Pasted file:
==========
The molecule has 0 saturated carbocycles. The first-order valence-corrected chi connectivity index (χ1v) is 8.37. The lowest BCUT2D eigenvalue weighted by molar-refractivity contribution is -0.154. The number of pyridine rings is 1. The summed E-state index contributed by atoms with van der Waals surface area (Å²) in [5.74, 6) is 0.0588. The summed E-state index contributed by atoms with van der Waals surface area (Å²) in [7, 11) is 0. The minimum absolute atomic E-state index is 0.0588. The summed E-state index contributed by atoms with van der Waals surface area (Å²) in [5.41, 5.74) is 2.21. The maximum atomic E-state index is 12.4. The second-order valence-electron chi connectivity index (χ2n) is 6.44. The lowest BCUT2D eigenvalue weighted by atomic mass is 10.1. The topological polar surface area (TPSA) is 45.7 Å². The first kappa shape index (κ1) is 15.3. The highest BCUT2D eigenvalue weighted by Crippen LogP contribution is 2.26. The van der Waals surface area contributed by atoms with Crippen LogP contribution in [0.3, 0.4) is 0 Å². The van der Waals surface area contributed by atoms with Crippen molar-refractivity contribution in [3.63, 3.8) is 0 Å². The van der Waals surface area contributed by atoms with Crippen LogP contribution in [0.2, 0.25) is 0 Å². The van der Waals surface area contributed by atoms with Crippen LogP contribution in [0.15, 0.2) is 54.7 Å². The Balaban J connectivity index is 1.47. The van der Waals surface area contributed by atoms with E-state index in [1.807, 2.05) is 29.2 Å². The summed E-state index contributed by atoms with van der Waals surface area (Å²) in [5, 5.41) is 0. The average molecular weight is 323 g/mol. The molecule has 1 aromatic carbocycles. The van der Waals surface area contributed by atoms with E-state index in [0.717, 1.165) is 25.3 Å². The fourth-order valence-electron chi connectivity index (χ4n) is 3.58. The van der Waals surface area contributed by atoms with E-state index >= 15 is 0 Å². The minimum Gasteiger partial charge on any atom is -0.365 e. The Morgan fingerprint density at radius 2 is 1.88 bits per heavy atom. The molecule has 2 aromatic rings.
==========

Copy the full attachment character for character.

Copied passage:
The molecule has 0 saturated carbocycles. The first-order valence-corrected chi connectivity index (χ1v) is 8.37. The lowest BCUT2D eigenvalue weighted by molar-refractivity contribution is -0.154. The number of pyridine rings is 1. The summed E-state index contributed by atoms with van der Waals surface area (Å²) in [5.74, 6) is 0.0588. The summed E-state index contributed by atoms with van der Waals surface area (Å²) in [7, 11) is 0. The minimum absolute atomic E-state index is 0.0588. The summed E-state index contributed by atoms with van der Waals surface area (Å²) in [5.41, 5.74) is 2.21. The maximum atomic E-state index is 12.4. The second-order valence-electron chi connectivity index (χ2n) is 6.44. The lowest BCUT2D eigenvalue weighted by atomic mass is 10.1. The topological polar surface area (TPSA) is 45.7 Å². The first kappa shape index (κ1) is 15.3. The highest BCUT2D eigenvalue weighted by Crippen LogP contribution is 2.26. The van der Waals surface area contributed by atoms with Crippen LogP contribution in [0.3, 0.4) is 0 Å². The van der Waals surface area contributed by atoms with Crippen molar-refractivity contribution in [3.63, 3.8) is 0 Å². The van der Waals surface area contributed by atoms with Crippen LogP contribution in [0.2, 0.25) is 0 Å². The van der Waals surface area contributed by atoms with Crippen LogP contribution in [0.15, 0.2) is 54.7 Å². The Balaban J connectivity index is 1.47. The van der Waals surface area contributed by atoms with E-state index in [1.807, 2.05) is 29.2 Å². The summed E-state index contributed by atoms with van der Waals surface area (Å²) in [5, 5.41) is 0. The average molecular weight is 323 g/mol. The molecule has 1 aromatic carbocycles. The van der Waals surface area contributed by atoms with E-state index in [0.717, 1.165) is 25.3 Å². The fourth-order valence-electron chi connectivity index (χ4n) is 3.58. The van der Waals surface area contributed by atoms with E-state index >= 15 is 0 Å². The minimum Gasteiger partial charge on any atom is -0.365 e. The Morgan fingerprint density at radius 2 is 1.88 bits per heavy atom. The molecule has 2 aromatic rings.